Creative Financing and Consolidation Loans
Andrew, from Barbados sent me the following true story about
creative financing and using a consolidation loan. To translate
the numbers from Barbados Dollars to US Dollars you can just
divide them by two (as of the 12/5/11 exchange rate). I love
the creativity and persistence Andrew demonstrates in these transactions.
Consolidate for Cash ... Well, Profit
By Andrew Murray
As Benjamin Franklin said: "A penny saved is a penny
earned" and this story is more about saving than receiving
cash, although you can modify the strategy and get cash at the
end if you so wish.
When we think about it, if you could make $200,000 now what
would you DO with it? Put it on the bank and feel $200,000 richer
or BUY something? We all want money to buy things at the end
of the day anyway right? If money couldn't buy things we wouldn't
want it to begin with.
I digress, here is my story, it is true.
I found a beautiful black sports car advertised in the newspapers,
it was valued at $76,500.00 and I had about $8000.00 at the time.
The owner was asking $60,000.00 as he was in deep need of cash
and the bank was about to repossess it. We talked back and forth
for a total of about eight weeks trying to come to an agreement
because I really wanted it but he wasn't willing to part with
it without receiving his asking price. I paid the bank a months
installment for it to stop the repossession from taking place
and we continued negotiating. Selling this car would leave him
without transportation so my offer to just take it and pay the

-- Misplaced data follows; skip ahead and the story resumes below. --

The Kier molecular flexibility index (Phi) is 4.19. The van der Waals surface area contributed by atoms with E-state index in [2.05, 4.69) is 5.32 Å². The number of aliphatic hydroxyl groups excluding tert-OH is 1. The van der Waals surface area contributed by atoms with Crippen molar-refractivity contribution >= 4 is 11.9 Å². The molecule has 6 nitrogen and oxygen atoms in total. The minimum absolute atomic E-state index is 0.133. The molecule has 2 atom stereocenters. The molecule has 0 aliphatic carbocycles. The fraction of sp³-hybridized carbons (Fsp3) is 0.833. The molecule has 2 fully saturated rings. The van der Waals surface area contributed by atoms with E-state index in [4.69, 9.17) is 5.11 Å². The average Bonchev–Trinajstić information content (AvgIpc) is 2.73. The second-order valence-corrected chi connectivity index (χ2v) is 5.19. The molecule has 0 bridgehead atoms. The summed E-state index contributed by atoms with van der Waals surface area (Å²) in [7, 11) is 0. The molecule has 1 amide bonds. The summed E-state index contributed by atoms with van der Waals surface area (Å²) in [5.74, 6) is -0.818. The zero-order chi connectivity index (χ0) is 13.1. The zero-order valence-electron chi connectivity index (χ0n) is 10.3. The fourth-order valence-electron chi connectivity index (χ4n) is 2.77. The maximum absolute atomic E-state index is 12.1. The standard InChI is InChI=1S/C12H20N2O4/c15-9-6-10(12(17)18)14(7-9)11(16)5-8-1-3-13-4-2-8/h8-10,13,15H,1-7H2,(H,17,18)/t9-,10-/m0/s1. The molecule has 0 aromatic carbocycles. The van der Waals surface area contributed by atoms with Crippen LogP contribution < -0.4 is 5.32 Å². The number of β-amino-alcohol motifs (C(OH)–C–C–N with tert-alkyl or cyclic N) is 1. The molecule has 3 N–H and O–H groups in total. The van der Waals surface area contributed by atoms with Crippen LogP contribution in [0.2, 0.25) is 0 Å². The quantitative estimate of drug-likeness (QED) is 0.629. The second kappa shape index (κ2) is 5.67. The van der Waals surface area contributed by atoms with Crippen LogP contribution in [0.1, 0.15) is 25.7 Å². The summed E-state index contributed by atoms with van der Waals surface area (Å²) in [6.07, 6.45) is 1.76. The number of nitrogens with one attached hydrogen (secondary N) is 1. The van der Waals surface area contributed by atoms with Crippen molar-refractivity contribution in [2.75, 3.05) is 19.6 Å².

bank what he owed on it monthly (and also send a monthly payment
to him) wasn't too attractive in his opinion. Then I had an idea;
what if I bought a car and gave him and then paid the bank monthly
for his car after he "gave" it to me? He didn't like
that idea either but was running out of options. I bought a car
for $6,500.00 and after a couple weeks of wrangling got him to
take it from me and give me his.
This situation wasn't perfect as the car I got from him was
still in his name, I had many expenses to cover, I still needed
to buy it outright. He reduced the price to $55,000.00 and introduced
me to his bank manager. Remember that I now had NO money, I had
bought that $6,500.00 car for him and spent the rest; part on
insurance and part on road taxes on BOTH the cars.
As we all know when people go to banks for loans they are
required to have a down payment; since I had NO money, I got
a letter from him stating that I gave him $6,000.00 (which I
did in a sense) and that he was therefore now owed just $49,000.00.
The bank officer agreed and gave me the loan. I had the car,
he had his $49K, and a car as well, and everyone was happy.
Now about the penny being saved? First of all I got a $76,500.00
car for $55,000.00 but I only ended up paying about $18,000.00
Well a couple months after the transaction, I got tired of
having to make the loan repayment of $1300.00 each month as I
wasn't making that much money to begin with so I decided that
I need to get rid of this debt (but keep the car of course) so
I introduced an idea to a couple family members that were interested
in purchasing real estate that we should all consolidate our
debts into that property and get them practically free.
The value of the property in question was over a million dollars,
we were buying it at a steep discount, $350K to be exact, meaning
that we had over $650K in equity on it. We put ALL our debts
into a 30 year mortgage, vehicles (including my car of course)
other loans and items and the total came up to $653K, still over
$300K under the property value. (We didn't make any down payment
on the mortgage either but that is a different story.)
So to sum it all up, we got vehicles, a three and a half acre
property and house, (which can pay for itself) and hundreds of
thousands of dollars worth of stuff for just a $4K per month
payment with NO money down; AND I'm currently crafting a plan
to have this 30 year mortgage paid off in less than 30 months!
That was a little more than just "a penny" saved.